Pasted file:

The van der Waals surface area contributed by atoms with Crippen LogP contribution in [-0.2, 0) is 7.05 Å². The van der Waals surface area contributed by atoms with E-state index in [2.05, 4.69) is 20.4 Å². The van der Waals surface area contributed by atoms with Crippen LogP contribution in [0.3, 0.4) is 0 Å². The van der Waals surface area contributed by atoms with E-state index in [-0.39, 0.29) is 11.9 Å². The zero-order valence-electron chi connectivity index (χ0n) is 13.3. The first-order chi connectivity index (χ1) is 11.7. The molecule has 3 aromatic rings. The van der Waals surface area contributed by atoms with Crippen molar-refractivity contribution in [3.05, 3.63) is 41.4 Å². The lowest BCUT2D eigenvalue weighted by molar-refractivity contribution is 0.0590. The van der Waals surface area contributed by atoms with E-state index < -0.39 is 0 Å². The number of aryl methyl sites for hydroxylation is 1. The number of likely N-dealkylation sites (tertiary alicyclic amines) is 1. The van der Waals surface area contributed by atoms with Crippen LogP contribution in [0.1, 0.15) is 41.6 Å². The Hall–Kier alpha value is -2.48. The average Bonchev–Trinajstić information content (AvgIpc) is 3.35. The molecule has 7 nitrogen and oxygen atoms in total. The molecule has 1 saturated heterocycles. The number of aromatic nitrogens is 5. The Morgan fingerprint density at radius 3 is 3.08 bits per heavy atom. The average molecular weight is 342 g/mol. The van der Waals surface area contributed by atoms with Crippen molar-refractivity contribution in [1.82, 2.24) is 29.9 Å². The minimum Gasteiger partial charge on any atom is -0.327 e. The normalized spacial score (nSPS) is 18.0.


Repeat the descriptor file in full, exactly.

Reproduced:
The van der Waals surface area contributed by atoms with Crippen LogP contribution in [-0.2, 0) is 7.05 Å². The van der Waals surface area contributed by atoms with E-state index in [2.05, 4.69) is 20.4 Å². The van der Waals surface area contributed by atoms with Crippen LogP contribution in [0.3, 0.4) is 0 Å². The van der Waals surface area contributed by atoms with E-state index in [-0.39, 0.29) is 11.9 Å². The zero-order valence-electron chi connectivity index (χ0n) is 13.3. The first-order chi connectivity index (χ1) is 11.7. The molecule has 3 aromatic rings. The van der Waals surface area contributed by atoms with Crippen molar-refractivity contribution in [3.05, 3.63) is 41.4 Å². The lowest BCUT2D eigenvalue weighted by molar-refractivity contribution is 0.0590. The van der Waals surface area contributed by atoms with E-state index < -0.39 is 0 Å². The number of aryl methyl sites for hydroxylation is 1. The number of likely N-dealkylation sites (tertiary alicyclic amines) is 1. The van der Waals surface area contributed by atoms with Crippen LogP contribution in [0.1, 0.15) is 41.6 Å². The Hall–Kier alpha value is -2.48. The average Bonchev–Trinajstić information content (AvgIpc) is 3.35. The molecule has 7 nitrogen and oxygen atoms in total. The molecule has 1 saturated heterocycles. The number of aromatic nitrogens is 5. The Morgan fingerprint density at radius 3 is 3.08 bits per heavy atom. The average molecular weight is 342 g/mol. The van der Waals surface area contributed by atoms with Crippen molar-refractivity contribution in [1.82, 2.24) is 29.9 Å². The minimum Gasteiger partial charge on any atom is -0.327 e. The normalized spacial score (nSPS) is 18.0.